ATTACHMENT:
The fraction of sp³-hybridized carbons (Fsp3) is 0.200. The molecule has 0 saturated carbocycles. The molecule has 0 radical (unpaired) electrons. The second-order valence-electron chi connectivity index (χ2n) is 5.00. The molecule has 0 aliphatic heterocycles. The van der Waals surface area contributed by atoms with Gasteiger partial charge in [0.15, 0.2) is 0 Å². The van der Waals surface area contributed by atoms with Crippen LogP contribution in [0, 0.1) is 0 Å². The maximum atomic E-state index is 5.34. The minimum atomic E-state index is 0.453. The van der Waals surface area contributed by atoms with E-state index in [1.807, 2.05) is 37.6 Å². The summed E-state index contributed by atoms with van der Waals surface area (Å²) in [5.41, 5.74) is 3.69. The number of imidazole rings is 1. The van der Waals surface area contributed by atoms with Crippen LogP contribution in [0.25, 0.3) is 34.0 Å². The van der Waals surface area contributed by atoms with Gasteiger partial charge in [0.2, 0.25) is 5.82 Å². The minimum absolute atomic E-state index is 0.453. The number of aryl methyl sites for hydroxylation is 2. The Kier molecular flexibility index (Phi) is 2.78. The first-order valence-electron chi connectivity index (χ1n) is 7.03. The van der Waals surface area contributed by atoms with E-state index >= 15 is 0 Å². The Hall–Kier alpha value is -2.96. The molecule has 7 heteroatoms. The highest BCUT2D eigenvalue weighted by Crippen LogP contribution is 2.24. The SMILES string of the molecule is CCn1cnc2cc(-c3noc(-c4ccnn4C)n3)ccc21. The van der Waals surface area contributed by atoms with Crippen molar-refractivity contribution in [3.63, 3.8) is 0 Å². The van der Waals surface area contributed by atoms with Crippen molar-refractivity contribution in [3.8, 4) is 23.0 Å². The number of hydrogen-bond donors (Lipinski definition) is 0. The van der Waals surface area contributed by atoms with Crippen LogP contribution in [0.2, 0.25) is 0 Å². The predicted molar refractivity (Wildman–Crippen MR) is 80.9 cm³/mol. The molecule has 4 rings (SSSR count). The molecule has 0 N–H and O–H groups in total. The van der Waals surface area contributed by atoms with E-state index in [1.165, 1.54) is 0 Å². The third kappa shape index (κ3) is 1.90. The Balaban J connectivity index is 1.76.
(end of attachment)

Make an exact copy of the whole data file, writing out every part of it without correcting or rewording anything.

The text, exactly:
The fraction of sp³-hybridized carbons (Fsp3) is 0.200. The molecule has 0 saturated carbocycles. The molecule has 0 radical (unpaired) electrons. The second-order valence-electron chi connectivity index (χ2n) is 5.00. The molecule has 0 aliphatic heterocycles. The van der Waals surface area contributed by atoms with Gasteiger partial charge in [0.15, 0.2) is 0 Å². The van der Waals surface area contributed by atoms with Crippen LogP contribution in [0, 0.1) is 0 Å². The maximum atomic E-state index is 5.34. The minimum atomic E-state index is 0.453. The van der Waals surface area contributed by atoms with E-state index in [1.807, 2.05) is 37.6 Å². The summed E-state index contributed by atoms with van der Waals surface area (Å²) in [5.41, 5.74) is 3.69. The number of imidazole rings is 1. The van der Waals surface area contributed by atoms with Crippen LogP contribution in [0.25, 0.3) is 34.0 Å². The van der Waals surface area contributed by atoms with Gasteiger partial charge in [0.2, 0.25) is 5.82 Å². The minimum absolute atomic E-state index is 0.453. The number of aryl methyl sites for hydroxylation is 2. The Kier molecular flexibility index (Phi) is 2.78. The first-order valence-electron chi connectivity index (χ1n) is 7.03. The van der Waals surface area contributed by atoms with E-state index >= 15 is 0 Å². The Hall–Kier alpha value is -2.96. The molecule has 7 heteroatoms. The highest BCUT2D eigenvalue weighted by Crippen LogP contribution is 2.24. The SMILES string of the molecule is CCn1cnc2cc(-c3noc(-c4ccnn4C)n3)ccc21. The van der Waals surface area contributed by atoms with Crippen molar-refractivity contribution in [3.63, 3.8) is 0 Å². The van der Waals surface area contributed by atoms with Crippen molar-refractivity contribution in [3.8, 4) is 23.0 Å². The number of hydrogen-bond donors (Lipinski definition) is 0. The van der Waals surface area contributed by atoms with Crippen LogP contribution in [0.2, 0.25) is 0 Å². The predicted molar refractivity (Wildman–Crippen MR) is 80.9 cm³/mol. The molecule has 4 rings (SSSR count). The molecule has 0 N–H and O–H groups in total. The van der Waals surface area contributed by atoms with E-state index in [1.165, 1.54) is 0 Å². The third kappa shape index (κ3) is 1.90. The Balaban J connectivity index is 1.76.